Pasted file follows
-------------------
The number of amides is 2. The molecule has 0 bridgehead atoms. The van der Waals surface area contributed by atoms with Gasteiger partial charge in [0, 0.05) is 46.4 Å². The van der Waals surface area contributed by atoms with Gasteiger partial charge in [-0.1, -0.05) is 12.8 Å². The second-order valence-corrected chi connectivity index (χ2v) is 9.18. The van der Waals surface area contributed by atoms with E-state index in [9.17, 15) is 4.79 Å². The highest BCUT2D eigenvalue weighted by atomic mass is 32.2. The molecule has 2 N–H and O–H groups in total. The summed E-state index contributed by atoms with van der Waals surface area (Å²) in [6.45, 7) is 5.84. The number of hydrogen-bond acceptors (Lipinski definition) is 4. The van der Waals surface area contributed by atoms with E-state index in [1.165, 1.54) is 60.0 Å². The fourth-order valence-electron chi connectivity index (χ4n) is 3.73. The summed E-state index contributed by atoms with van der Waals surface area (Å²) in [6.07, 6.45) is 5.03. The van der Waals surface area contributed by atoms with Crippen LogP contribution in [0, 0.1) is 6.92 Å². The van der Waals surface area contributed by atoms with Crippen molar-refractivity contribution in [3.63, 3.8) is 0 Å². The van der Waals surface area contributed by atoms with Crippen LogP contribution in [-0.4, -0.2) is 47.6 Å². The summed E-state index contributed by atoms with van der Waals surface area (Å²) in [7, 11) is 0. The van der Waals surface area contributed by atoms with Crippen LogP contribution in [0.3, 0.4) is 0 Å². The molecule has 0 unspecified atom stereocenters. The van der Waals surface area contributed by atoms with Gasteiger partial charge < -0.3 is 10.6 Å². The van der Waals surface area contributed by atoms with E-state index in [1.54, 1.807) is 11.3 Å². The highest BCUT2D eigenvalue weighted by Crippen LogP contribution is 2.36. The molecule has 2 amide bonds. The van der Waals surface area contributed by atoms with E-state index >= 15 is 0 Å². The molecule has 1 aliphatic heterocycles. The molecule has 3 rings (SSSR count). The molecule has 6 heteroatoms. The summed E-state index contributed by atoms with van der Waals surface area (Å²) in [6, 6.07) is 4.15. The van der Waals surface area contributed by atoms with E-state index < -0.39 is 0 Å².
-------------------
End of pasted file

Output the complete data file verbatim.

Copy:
The number of amides is 2. The molecule has 0 bridgehead atoms. The van der Waals surface area contributed by atoms with Gasteiger partial charge in [0, 0.05) is 46.4 Å². The van der Waals surface area contributed by atoms with Gasteiger partial charge in [-0.1, -0.05) is 12.8 Å². The second-order valence-corrected chi connectivity index (χ2v) is 9.18. The van der Waals surface area contributed by atoms with E-state index in [9.17, 15) is 4.79 Å². The highest BCUT2D eigenvalue weighted by atomic mass is 32.2. The molecule has 2 N–H and O–H groups in total. The summed E-state index contributed by atoms with van der Waals surface area (Å²) in [6.45, 7) is 5.84. The number of hydrogen-bond acceptors (Lipinski definition) is 4. The van der Waals surface area contributed by atoms with E-state index in [1.165, 1.54) is 60.0 Å². The fourth-order valence-electron chi connectivity index (χ4n) is 3.73. The summed E-state index contributed by atoms with van der Waals surface area (Å²) in [6.07, 6.45) is 5.03. The van der Waals surface area contributed by atoms with Crippen LogP contribution in [0, 0.1) is 6.92 Å². The van der Waals surface area contributed by atoms with Crippen molar-refractivity contribution in [3.63, 3.8) is 0 Å². The van der Waals surface area contributed by atoms with Crippen LogP contribution in [-0.4, -0.2) is 47.6 Å². The summed E-state index contributed by atoms with van der Waals surface area (Å²) in [7, 11) is 0. The van der Waals surface area contributed by atoms with Crippen LogP contribution in [0.3, 0.4) is 0 Å². The molecule has 0 unspecified atom stereocenters. The van der Waals surface area contributed by atoms with Gasteiger partial charge < -0.3 is 10.6 Å². The van der Waals surface area contributed by atoms with E-state index in [1.54, 1.807) is 11.3 Å². The highest BCUT2D eigenvalue weighted by Crippen LogP contribution is 2.36. The molecule has 2 amide bonds. The van der Waals surface area contributed by atoms with E-state index >= 15 is 0 Å². The molecule has 1 aliphatic heterocycles. The molecule has 3 rings (SSSR count). The molecule has 6 heteroatoms. The summed E-state index contributed by atoms with van der Waals surface area (Å²) in [6, 6.07) is 4.15. The van der Waals surface area contributed by atoms with E-state index < -0.39 is 0 Å².